Source: Citizens’ Rail project team based on Reinert/ Sinning 1997
For the sake of completeness it has to be mentioned that there are certainly points of departure where public participation would not be serious:
“As long as there is room for change in the policy and the results of the engagement will make a difference, it is worth considering public engagement.” [6, Ch. 2]
- a decision has already effectively been made
- as a tick-box exercise, because it is required, but there is no will for change
- “as a delaying tactic, because it is too difficult to make a decision immediately, but the engagement is not considered an important part of the decision-making process that will eventually take place” [6, Ch. 2]
Related reading about informal ways of citizens´ participation:
|Evaluation subject||Regional railway example|
|Product||Use new rolling stock, implement new rail connections or improve frequency|
|Service||Modernise ticketing system, employ more staff at stations|
|Action||Refurbish station together with citizens, develop a citizens outreach and engagement strategy|
|Project||Build or improve station, develop and implement new marketing concept|
|Participation, Governance, Organisation||Involve citizens in line or station development, implement discussion forum with rail stakeholders, establish a Community Rail Partnership|
|Programme, Strategy||Adopt a regional rail funding strategy, reform public transport strategy|
|Policy||Pass rail privatisation regulation, change rail regulation structures|
|Technology, Research||Use mobile devices for customer information and ticketing, use online participation tools|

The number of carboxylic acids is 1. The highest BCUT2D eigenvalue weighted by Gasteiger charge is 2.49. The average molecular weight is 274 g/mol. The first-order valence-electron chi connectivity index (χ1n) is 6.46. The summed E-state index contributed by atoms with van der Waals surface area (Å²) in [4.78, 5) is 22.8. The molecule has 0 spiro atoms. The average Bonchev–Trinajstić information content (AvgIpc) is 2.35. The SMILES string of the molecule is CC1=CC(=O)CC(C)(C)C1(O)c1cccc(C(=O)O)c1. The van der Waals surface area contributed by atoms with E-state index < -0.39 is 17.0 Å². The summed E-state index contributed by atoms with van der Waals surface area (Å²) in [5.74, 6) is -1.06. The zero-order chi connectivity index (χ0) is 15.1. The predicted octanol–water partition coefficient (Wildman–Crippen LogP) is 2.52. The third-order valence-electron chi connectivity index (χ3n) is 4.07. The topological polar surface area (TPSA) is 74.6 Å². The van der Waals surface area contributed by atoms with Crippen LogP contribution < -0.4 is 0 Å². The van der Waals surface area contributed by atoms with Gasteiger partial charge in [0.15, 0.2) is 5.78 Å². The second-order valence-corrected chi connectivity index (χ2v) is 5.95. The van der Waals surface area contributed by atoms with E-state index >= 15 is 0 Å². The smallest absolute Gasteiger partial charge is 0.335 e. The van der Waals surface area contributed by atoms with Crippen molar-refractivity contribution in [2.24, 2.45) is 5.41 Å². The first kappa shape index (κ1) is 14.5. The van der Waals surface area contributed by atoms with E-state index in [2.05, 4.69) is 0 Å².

Table 4: Subjects of evaluation
Source: Citizens' Rail project team based on "Standards für Evaluation", DeGEval - Gesellschaft für Evaluation, 2008, p.15
|Formative|| || || ||Summative|
|Type of evaluation||Proactive||Clarificative||Interactive||Monitoring||Outcome evaluation|
|When?||Pre-project||Project development||Project implementation||Project implementation||Project implementation and post-project|
|Why?||To understand or clarify the need for the project||To make clear the theory of change that the project is based on||To improve the project's design (continual improvement) as it is rolled out||To ensure that the project activities are being delivered efficiently and effectively||To assess whether the project has met its goals, whether there were any unintended consequences, what were the learnings, and how to improve|
|Target?||Appropriateness|| || || ||Effectiveness, efficiency|
Table 6: Evaluation types
Source: National Centre for Sustainability NCS & Swinburne University (2001), p.5 14:5 after Owen/Rogers (1999); Government Social Research (GSR) Unit (2007), p.4f